Cuba’s security tour at Miami airport was routine, TSA official tells dubious House panel

‘You vet an agent from a state sponsor of terrorism (using information) from the state sponsor of terrorism?’

Transportation Security Administration (TSA) officials say a May tour that Cuban officials took of Miami International Airport (MIA) security areas that drew bipartisan rebukes and national headlines was not out of the ordinary.

Visitors from Cuba’s communist regime received six similar tours of MIA since 2011, including once during ex-President Donald Trump’s administration, TSA Executive Assistant Administrator Melanie Harvey told a U.S. House panel this week.

In return, she said, TSA officials toured Cuban airports 22 times over the same span to ensure better security on both sides of the many flights to the island nation that some 2 million people take yearly.

“The TSA could have done a better job coordinating with the Miami airport and local officials for the most recent engagement with Cuban aviation authorities,” Harvey told the House Subcommittee on Transportation and Maritime Security on Tuesday.

“We did not fully socialize this trip. I’m committed to making sure that does not happen again.”

Harvey added that during a 2018 visit to MIA — the last such visit until the one in May — Cuban officials took a “much more extensive” tour that included stops at Ronald Reagan Washington National Airport, a TSA equipment-testing facility next door and a Federal Air Marshal Training Center in New Jersey.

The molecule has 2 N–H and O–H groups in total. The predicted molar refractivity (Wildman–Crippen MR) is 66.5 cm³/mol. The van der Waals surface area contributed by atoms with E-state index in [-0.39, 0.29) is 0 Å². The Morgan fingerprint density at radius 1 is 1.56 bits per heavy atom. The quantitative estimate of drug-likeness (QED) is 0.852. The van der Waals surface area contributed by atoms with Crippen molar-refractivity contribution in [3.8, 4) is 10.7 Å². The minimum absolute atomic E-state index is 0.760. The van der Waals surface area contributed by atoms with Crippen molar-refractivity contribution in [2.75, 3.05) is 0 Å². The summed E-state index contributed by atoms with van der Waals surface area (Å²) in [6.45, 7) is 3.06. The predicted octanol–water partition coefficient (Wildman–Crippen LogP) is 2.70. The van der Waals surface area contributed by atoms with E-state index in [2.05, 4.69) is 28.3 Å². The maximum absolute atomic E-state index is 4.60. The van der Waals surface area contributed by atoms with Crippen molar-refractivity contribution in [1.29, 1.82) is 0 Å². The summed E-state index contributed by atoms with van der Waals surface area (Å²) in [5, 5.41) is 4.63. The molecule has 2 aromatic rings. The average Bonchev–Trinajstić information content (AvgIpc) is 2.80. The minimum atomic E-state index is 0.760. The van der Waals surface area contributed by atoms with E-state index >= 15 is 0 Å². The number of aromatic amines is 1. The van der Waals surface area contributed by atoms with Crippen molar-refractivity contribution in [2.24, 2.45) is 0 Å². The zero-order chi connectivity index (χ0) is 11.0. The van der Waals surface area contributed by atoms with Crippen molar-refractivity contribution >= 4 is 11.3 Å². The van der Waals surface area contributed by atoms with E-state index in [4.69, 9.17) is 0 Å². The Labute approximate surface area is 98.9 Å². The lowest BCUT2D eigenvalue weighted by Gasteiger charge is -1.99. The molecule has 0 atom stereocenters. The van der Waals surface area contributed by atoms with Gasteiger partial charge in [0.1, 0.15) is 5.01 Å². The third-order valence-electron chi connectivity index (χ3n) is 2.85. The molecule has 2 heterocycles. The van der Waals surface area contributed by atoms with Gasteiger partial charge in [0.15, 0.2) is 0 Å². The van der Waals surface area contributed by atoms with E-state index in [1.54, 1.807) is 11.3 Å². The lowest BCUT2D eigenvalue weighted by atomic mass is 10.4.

Melanie Harvey, TSA Executive Assistant Administrator for Security Operations, said the tour Cuban delegates took of Miami’s airport in May was far smaller in scope than one that occurred in 2018 under then-President Donald Trump. Image via U.S. House Committee on Homeland SEcurity.

The Cuban delegates also received a briefing and demonstration on how the TSA conducts covert tests of its security areas to shore up possible screening deficiencies, including cargo security measures.

“This visit (in May) was nothing out of the norm. It was a routine visit where they wanted to visit Miami because that is the major last point of departure for them,” Harvey said.

U.S. Rep. Shri Thanedar of Michigan, the panel’s ranking Democratic member, asked Harvey if her agency received backlash in 2018 similar to the outrage it saw this year. Harvey said she wasn’t aware of any complaints about the visit six years ago.

Prompted by Thanedar, Harvey said that if the U.S. discontinues Cuban tours of TSA facilities, the same could happen in reverse and likely lead to “cessation of (flights) between the two countries.”